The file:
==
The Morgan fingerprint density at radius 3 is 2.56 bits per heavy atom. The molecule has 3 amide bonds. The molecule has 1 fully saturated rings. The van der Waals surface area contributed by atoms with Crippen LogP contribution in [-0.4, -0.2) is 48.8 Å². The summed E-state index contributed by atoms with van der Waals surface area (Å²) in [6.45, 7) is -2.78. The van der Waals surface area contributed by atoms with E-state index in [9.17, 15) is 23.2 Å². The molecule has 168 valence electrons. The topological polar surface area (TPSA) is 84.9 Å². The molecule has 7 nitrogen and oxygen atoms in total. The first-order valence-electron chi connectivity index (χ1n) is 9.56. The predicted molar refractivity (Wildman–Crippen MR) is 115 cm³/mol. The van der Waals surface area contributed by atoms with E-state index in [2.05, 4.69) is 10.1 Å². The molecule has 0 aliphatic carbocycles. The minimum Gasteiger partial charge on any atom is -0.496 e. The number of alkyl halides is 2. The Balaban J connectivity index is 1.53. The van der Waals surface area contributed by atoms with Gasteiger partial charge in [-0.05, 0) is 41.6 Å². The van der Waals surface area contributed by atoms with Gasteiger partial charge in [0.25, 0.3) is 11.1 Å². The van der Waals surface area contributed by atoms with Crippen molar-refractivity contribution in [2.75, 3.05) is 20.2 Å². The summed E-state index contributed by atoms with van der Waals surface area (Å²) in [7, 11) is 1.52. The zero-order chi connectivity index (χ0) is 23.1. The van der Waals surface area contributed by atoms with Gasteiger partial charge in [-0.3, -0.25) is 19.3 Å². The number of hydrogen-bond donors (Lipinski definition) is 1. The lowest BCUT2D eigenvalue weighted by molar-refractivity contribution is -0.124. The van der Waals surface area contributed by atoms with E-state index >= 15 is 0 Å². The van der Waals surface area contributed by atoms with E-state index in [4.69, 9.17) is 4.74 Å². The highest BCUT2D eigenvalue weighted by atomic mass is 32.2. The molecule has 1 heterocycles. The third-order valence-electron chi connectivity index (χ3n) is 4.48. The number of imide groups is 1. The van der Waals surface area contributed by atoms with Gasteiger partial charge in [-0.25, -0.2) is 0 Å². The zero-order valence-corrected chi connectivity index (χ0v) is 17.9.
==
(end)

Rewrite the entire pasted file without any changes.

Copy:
The Morgan fingerprint density at radius 3 is 2.56 bits per heavy atom. The molecule has 3 amide bonds. The molecule has 1 fully saturated rings. The van der Waals surface area contributed by atoms with Crippen LogP contribution in [-0.4, -0.2) is 48.8 Å². The summed E-state index contributed by atoms with van der Waals surface area (Å²) in [6.45, 7) is -2.78. The van der Waals surface area contributed by atoms with E-state index in [9.17, 15) is 23.2 Å². The molecule has 168 valence electrons. The topological polar surface area (TPSA) is 84.9 Å². The molecule has 7 nitrogen and oxygen atoms in total. The first-order valence-electron chi connectivity index (χ1n) is 9.56. The predicted molar refractivity (Wildman–Crippen MR) is 115 cm³/mol. The van der Waals surface area contributed by atoms with E-state index in [2.05, 4.69) is 10.1 Å². The molecule has 0 aliphatic carbocycles. The minimum Gasteiger partial charge on any atom is -0.496 e. The number of alkyl halides is 2. The Balaban J connectivity index is 1.53. The van der Waals surface area contributed by atoms with Gasteiger partial charge in [-0.05, 0) is 41.6 Å². The van der Waals surface area contributed by atoms with Gasteiger partial charge in [0.25, 0.3) is 11.1 Å². The van der Waals surface area contributed by atoms with Crippen molar-refractivity contribution in [2.75, 3.05) is 20.2 Å². The summed E-state index contributed by atoms with van der Waals surface area (Å²) in [7, 11) is 1.52. The zero-order chi connectivity index (χ0) is 23.1. The van der Waals surface area contributed by atoms with Gasteiger partial charge in [-0.3, -0.25) is 19.3 Å². The number of hydrogen-bond donors (Lipinski definition) is 1. The lowest BCUT2D eigenvalue weighted by molar-refractivity contribution is -0.124. The van der Waals surface area contributed by atoms with E-state index >= 15 is 0 Å². The van der Waals surface area contributed by atoms with E-state index in [4.69, 9.17) is 4.74 Å². The highest BCUT2D eigenvalue weighted by atomic mass is 32.2. The molecule has 1 heterocycles. The third-order valence-electron chi connectivity index (χ3n) is 4.48. The number of imide groups is 1. The van der Waals surface area contributed by atoms with Gasteiger partial charge in [-0.25, -0.2) is 0 Å². The zero-order valence-corrected chi connectivity index (χ0v) is 17.9.